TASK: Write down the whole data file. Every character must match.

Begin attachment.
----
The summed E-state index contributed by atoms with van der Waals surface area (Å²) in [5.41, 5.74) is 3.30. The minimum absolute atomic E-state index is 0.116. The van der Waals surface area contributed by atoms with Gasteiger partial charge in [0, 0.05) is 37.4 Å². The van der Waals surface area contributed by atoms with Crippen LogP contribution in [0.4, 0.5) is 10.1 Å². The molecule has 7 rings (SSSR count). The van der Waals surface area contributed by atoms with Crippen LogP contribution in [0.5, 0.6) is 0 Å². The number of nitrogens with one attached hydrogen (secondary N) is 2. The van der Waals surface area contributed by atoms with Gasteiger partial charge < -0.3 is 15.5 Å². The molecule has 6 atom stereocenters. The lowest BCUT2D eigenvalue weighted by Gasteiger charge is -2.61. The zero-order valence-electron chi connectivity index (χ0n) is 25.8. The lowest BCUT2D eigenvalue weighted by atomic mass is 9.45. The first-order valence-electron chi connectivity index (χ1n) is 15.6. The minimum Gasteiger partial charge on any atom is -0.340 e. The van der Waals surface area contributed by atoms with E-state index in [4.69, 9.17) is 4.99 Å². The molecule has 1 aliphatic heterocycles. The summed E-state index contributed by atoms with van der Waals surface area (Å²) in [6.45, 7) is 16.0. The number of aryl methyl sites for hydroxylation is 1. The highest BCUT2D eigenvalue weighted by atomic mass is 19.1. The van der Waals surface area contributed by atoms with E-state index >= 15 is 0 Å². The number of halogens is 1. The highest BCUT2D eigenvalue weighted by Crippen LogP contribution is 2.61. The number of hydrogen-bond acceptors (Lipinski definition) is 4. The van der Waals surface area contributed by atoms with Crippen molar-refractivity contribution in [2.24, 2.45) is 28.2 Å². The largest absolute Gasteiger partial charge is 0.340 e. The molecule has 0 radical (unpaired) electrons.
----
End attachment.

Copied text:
The summed E-state index contributed by atoms with van der Waals surface area (Å²) in [5.41, 5.74) is 3.30. The minimum absolute atomic E-state index is 0.116. The van der Waals surface area contributed by atoms with Gasteiger partial charge in [0, 0.05) is 37.4 Å². The van der Waals surface area contributed by atoms with Crippen LogP contribution in [0.4, 0.5) is 10.1 Å². The molecule has 7 rings (SSSR count). The van der Waals surface area contributed by atoms with Crippen LogP contribution in [0.5, 0.6) is 0 Å². The number of nitrogens with one attached hydrogen (secondary N) is 2. The van der Waals surface area contributed by atoms with Gasteiger partial charge < -0.3 is 15.5 Å². The molecule has 6 atom stereocenters. The lowest BCUT2D eigenvalue weighted by Gasteiger charge is -2.61. The zero-order valence-electron chi connectivity index (χ0n) is 25.8. The lowest BCUT2D eigenvalue weighted by atomic mass is 9.45. The first-order valence-electron chi connectivity index (χ1n) is 15.6. The minimum Gasteiger partial charge on any atom is -0.340 e. The van der Waals surface area contributed by atoms with E-state index in [4.69, 9.17) is 4.99 Å². The molecule has 1 aliphatic heterocycles. The summed E-state index contributed by atoms with van der Waals surface area (Å²) in [6.45, 7) is 16.0. The number of aryl methyl sites for hydroxylation is 1. The highest BCUT2D eigenvalue weighted by atomic mass is 19.1. The van der Waals surface area contributed by atoms with E-state index >= 15 is 0 Å². The number of halogens is 1. The highest BCUT2D eigenvalue weighted by Crippen LogP contribution is 2.61. The number of hydrogen-bond acceptors (Lipinski definition) is 4. The van der Waals surface area contributed by atoms with Crippen molar-refractivity contribution in [2.24, 2.45) is 28.2 Å². The largest absolute Gasteiger partial charge is 0.340 e. The molecule has 0 radical (unpaired) electrons.